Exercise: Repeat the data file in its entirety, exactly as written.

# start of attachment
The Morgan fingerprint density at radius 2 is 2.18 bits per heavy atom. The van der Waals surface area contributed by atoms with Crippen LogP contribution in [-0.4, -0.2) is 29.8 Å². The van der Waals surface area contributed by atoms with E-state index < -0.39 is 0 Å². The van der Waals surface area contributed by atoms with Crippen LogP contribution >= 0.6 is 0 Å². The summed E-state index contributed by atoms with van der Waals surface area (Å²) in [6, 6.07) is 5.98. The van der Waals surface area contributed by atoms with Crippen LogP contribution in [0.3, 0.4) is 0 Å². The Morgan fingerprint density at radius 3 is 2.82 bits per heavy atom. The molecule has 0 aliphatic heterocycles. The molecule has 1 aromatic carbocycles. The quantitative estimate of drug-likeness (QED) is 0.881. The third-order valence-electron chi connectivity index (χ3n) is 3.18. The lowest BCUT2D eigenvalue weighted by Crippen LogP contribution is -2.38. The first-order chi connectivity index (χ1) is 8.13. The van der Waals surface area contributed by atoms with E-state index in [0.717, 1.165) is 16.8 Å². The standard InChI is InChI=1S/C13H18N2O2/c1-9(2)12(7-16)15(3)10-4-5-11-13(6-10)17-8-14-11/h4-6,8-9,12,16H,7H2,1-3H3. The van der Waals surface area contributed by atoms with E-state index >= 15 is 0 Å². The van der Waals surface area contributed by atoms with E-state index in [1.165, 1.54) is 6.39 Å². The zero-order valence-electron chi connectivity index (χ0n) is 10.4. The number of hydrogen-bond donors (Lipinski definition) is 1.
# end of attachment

The Morgan fingerprint density at radius 2 is 2.18 bits per heavy atom. The van der Waals surface area contributed by atoms with Crippen LogP contribution in [-0.4, -0.2) is 29.8 Å². The van der Waals surface area contributed by atoms with E-state index < -0.39 is 0 Å². The van der Waals surface area contributed by atoms with Crippen LogP contribution >= 0.6 is 0 Å². The summed E-state index contributed by atoms with van der Waals surface area (Å²) in [6, 6.07) is 5.98. The van der Waals surface area contributed by atoms with Crippen LogP contribution in [0.3, 0.4) is 0 Å². The Morgan fingerprint density at radius 3 is 2.82 bits per heavy atom. The molecule has 0 aliphatic heterocycles. The molecule has 1 aromatic carbocycles. The quantitative estimate of drug-likeness (QED) is 0.881. The third-order valence-electron chi connectivity index (χ3n) is 3.18. The lowest BCUT2D eigenvalue weighted by Crippen LogP contribution is -2.38. The first-order chi connectivity index (χ1) is 8.13. The van der Waals surface area contributed by atoms with E-state index in [0.717, 1.165) is 16.8 Å². The standard InChI is InChI=1S/C13H18N2O2/c1-9(2)12(7-16)15(3)10-4-5-11-13(6-10)17-8-14-11/h4-6,8-9,12,16H,7H2,1-3H3. The van der Waals surface area contributed by atoms with E-state index >= 15 is 0 Å². The van der Waals surface area contributed by atoms with E-state index in [1.165, 1.54) is 6.39 Å². The zero-order valence-electron chi connectivity index (χ0n) is 10.4. The number of hydrogen-bond donors (Lipinski definition) is 1.